Eventually, what we’re trying to do is you’re going to apply those same writing skills and principles to something longer because you’ve built the confidence, skill and understanding of these smaller pieces. There are people in there that are the book is still very far off in the future because they’re trying to get where they think they need to be here. There are others who are actively working on the book and are using that time to work on those first drafts.

What’s beautiful about that 30-minute writing block in the middle is I call it uncensored because the goal here is to not nitpick what you are saying or doing. It is purposely to be in the mess of the first draft, to not be doctoring a line for a whole 30 minutes because you’re trying to get the word choice down or make sure that what you’re saying is precise or perfect.

I like to say and this goes back to the start problem, what’s the point in reviewing one line, paragraph or page umpteen thousand times when after you get 100 pages, you’re going to inevitably revise it to a point where that first page is no longer going to be there at all? You might cut it entirely or it needs to be reconstructed because one of those paragraphs belongs in chapter three. You’ve spent all this time trying to fix a page that will look entirely different when you’re reading it in the holistic placement of the whole draft. Quit getting in your way. You can’t make something perfect when you don’t have something whole.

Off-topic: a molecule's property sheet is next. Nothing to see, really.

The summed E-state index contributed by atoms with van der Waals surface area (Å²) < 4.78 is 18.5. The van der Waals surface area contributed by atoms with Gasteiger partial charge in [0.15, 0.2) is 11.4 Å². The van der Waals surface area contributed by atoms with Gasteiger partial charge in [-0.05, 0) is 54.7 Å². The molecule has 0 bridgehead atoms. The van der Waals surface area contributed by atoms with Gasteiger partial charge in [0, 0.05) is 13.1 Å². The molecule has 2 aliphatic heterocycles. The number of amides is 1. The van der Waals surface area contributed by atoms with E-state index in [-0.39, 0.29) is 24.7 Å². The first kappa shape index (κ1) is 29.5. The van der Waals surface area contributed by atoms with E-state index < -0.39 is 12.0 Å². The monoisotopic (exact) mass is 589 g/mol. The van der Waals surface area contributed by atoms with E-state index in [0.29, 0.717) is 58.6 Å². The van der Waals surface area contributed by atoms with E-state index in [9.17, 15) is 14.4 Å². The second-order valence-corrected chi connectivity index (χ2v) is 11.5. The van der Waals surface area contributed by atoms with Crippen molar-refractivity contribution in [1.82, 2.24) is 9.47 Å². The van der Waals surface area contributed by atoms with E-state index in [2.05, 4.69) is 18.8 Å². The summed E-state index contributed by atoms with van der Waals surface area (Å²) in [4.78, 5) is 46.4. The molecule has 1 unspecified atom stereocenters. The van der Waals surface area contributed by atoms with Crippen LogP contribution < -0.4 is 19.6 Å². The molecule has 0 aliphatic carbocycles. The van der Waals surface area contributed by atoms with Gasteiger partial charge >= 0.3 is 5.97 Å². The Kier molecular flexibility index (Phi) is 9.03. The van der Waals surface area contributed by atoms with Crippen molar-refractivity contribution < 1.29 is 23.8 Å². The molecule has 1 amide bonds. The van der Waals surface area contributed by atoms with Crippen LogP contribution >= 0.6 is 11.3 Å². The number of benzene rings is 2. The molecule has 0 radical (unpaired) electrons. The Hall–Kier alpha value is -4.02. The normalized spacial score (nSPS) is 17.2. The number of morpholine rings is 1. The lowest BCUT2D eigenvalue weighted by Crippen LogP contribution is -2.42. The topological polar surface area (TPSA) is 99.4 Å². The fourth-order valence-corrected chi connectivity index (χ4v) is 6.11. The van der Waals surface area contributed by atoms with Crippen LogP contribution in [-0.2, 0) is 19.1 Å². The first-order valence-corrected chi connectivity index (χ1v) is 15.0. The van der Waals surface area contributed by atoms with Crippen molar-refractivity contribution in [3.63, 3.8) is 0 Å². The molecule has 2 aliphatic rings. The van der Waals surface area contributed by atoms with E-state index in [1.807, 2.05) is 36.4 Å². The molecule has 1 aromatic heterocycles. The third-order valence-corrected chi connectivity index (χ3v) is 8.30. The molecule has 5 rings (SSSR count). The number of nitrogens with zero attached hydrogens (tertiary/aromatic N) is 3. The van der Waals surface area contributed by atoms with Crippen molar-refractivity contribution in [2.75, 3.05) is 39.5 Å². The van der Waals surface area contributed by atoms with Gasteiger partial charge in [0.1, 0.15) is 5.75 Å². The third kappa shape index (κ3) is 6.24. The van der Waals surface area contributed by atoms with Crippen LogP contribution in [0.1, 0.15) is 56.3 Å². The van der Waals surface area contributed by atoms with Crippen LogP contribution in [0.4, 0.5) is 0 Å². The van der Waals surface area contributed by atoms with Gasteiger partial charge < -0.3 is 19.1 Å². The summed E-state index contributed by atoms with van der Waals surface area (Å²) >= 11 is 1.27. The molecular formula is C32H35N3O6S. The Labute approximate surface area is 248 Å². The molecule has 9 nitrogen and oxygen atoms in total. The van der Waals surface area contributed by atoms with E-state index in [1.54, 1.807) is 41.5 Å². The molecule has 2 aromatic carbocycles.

Quit getting in your own way. You can't make something perfect when you don't have something that is whole. Click To Tweet